Are Rats Blind? Is My Pet Possibly Blind?
Rats cannot see quite as well as many animals, but they are not blind. Of course, there is always the possibility that they might go blind for various reasons throughout their lives. There are various ways to test for blindness in rats, but it is important to know that rats do not have perfectly clear vision as it is. On occasion owners might become worried that their rats are blind. If a rat is taken care of properly, it is unlikely that the rat will go blind. However there are several factors at play in this particular situation.
Can Rats See Very Well?
Rats do not have the best sight. While they can see, their vision is particularly blurry. They are also only able to see decently within a few feets’ distance, making them relatively near sighted. They can still see very vaguely at distances, but rats tend to rely on their hearing more than sight. They might seem like they can see you, but the truth is they probably heard you opening a door or walking and are looking in your general direction waiting for you to come within their field of vision. Even up close, rats’ vision isn’t perfect; vision is not their most important sensory tool.
What Colors Can Rats’ Eyes See?
Unlike humans, rats cannot see a full color spectrum. Instead, they see colors such as blue, green, and ultraviolet. Ultraviolet is the highest frequency color on the color spectrum, and they can see it! Unfortunately, a majority of their vision is varying degrees of white, gray, and black, with a little color splashed throughout.
Are Pink Eyed or Red Eyed Rats Blind?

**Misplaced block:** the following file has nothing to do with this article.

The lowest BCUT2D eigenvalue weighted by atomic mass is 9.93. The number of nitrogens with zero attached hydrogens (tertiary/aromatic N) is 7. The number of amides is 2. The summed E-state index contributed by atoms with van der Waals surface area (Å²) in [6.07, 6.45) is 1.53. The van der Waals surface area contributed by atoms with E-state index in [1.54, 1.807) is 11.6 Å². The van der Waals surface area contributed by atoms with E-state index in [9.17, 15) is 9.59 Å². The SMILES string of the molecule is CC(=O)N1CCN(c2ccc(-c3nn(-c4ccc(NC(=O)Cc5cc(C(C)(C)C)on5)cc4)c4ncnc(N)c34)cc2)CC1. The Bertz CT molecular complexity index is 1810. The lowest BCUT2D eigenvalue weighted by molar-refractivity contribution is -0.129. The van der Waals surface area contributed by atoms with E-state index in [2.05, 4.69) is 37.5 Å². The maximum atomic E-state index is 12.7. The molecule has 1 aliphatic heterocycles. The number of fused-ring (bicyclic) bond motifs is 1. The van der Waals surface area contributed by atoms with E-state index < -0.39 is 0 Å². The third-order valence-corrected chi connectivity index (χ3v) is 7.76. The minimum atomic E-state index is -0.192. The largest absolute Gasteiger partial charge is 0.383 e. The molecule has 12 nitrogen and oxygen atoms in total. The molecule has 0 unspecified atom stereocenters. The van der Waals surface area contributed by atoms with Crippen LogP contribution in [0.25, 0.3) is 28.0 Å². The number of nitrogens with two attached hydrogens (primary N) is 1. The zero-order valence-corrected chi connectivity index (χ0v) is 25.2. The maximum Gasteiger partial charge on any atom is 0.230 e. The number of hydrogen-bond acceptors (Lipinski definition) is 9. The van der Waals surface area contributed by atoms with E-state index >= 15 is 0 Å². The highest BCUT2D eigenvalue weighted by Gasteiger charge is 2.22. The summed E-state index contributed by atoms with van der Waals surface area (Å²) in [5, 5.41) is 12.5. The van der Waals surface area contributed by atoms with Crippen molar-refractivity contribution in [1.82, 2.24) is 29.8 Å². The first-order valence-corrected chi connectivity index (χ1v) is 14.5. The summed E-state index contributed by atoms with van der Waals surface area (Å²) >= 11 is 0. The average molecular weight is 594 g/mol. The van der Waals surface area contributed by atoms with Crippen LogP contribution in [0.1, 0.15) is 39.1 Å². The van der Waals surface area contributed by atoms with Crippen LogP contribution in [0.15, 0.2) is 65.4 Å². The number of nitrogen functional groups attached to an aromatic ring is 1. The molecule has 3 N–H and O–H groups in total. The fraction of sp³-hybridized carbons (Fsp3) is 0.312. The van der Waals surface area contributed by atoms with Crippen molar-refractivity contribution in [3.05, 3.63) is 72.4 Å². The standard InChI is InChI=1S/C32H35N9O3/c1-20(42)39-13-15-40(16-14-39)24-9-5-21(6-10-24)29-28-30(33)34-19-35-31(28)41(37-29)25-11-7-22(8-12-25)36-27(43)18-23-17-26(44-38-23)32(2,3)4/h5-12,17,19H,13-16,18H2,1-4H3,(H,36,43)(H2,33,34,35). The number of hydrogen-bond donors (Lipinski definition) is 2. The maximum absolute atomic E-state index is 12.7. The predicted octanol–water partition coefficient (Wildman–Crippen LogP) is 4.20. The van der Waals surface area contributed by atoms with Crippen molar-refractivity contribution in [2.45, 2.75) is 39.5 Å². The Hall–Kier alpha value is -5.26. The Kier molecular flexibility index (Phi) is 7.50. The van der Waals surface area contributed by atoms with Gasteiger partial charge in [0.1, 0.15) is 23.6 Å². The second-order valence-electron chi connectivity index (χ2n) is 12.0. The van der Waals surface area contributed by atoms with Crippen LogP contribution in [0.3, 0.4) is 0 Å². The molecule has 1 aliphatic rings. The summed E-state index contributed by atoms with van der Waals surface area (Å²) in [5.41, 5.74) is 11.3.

Pink eyed rats, or red eyed rats, seem to have a much harder time with their vision. Red eyed and ruby eyed rats seem to be much more sensitive to light as well. Their depth of field is actually pretty horrible, and red eyed rats can be seen swaying and bobbing their heads in order to see the objects in front of them. They are reputed to be able to see better in the dark than their darker eyed counterparts; this is not true. Albino eyes are actually less able to see in low lighting. Rods and rod photo receptors are severely hindered in the pink eyes of lighter colored rats, because a melanin precursor is required to ensure their development. Instead, nearly one third of the eye’s rods never develop as they should, proving albino rats have much worse vision. Many albino eyed rats have either severely disabled vision within a few weeks of birth, while the rest seem to go nearly blind. It is not unlikely that a red eyed rat will become blind later in life.
It is also quite possible that long periods of sun exposure may be more harmful on their delicate, fair colored eyes and eyelids. These light colored eyes need extra protection, so all pink eyed rat owners need to make sure to give these sensitive rats a nice dark place to rest their eyes. It is also advised to avoid putting bright lights near the cages, such as large lamps or accent lights. Keep the cage away from windows, except for on cloudy days. This will keep excessive light out of their eyes, sparing them any extra discomfort. You can even purchase some cheap room darkening window panels, I advise getting super long ones and pinning them up so they can be reused as the rats move around the home (or in the event that the family moves to a different house).